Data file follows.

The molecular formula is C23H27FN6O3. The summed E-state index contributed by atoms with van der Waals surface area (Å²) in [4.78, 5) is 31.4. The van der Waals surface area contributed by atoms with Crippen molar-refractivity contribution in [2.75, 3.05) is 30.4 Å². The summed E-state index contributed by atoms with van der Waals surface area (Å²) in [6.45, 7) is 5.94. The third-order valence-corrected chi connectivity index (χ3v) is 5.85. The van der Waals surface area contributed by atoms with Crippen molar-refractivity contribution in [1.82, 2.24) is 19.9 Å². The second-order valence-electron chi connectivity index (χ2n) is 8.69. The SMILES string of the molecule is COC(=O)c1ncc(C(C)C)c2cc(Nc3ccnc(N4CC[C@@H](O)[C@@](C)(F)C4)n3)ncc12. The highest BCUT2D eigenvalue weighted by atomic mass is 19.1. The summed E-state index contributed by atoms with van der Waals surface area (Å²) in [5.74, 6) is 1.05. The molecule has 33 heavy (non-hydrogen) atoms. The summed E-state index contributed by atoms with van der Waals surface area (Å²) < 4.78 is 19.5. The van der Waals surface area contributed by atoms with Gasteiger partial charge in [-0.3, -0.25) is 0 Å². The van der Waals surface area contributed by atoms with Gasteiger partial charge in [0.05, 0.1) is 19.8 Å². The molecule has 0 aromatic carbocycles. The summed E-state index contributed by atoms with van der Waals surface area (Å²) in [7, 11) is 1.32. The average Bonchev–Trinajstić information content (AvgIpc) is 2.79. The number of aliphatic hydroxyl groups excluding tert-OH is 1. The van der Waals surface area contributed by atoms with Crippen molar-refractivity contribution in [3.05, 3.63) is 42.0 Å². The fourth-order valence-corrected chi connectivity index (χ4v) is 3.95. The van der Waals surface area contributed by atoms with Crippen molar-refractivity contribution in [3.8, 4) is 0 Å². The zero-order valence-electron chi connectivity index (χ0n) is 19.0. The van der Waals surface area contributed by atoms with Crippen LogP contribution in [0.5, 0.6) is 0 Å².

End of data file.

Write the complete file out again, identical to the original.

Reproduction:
The molecular formula is C23H27FN6O3. The summed E-state index contributed by atoms with van der Waals surface area (Å²) in [4.78, 5) is 31.4. The van der Waals surface area contributed by atoms with Crippen molar-refractivity contribution in [2.75, 3.05) is 30.4 Å². The summed E-state index contributed by atoms with van der Waals surface area (Å²) in [6.45, 7) is 5.94. The third-order valence-corrected chi connectivity index (χ3v) is 5.85. The van der Waals surface area contributed by atoms with Crippen molar-refractivity contribution in [1.82, 2.24) is 19.9 Å². The second-order valence-electron chi connectivity index (χ2n) is 8.69. The SMILES string of the molecule is COC(=O)c1ncc(C(C)C)c2cc(Nc3ccnc(N4CC[C@@H](O)[C@@](C)(F)C4)n3)ncc12. The highest BCUT2D eigenvalue weighted by atomic mass is 19.1. The summed E-state index contributed by atoms with van der Waals surface area (Å²) in [5.74, 6) is 1.05. The molecule has 33 heavy (non-hydrogen) atoms. The summed E-state index contributed by atoms with van der Waals surface area (Å²) < 4.78 is 19.5. The van der Waals surface area contributed by atoms with Gasteiger partial charge in [-0.3, -0.25) is 0 Å². The van der Waals surface area contributed by atoms with Gasteiger partial charge in [0.05, 0.1) is 19.8 Å². The molecule has 0 aromatic carbocycles. The summed E-state index contributed by atoms with van der Waals surface area (Å²) in [7, 11) is 1.32. The average Bonchev–Trinajstić information content (AvgIpc) is 2.79. The number of aliphatic hydroxyl groups excluding tert-OH is 1. The van der Waals surface area contributed by atoms with Crippen molar-refractivity contribution in [3.05, 3.63) is 42.0 Å². The fourth-order valence-corrected chi connectivity index (χ4v) is 3.95. The van der Waals surface area contributed by atoms with Crippen molar-refractivity contribution in [3.8, 4) is 0 Å². The zero-order valence-electron chi connectivity index (χ0n) is 19.0. The van der Waals surface area contributed by atoms with Crippen LogP contribution in [0.5, 0.6) is 0 Å².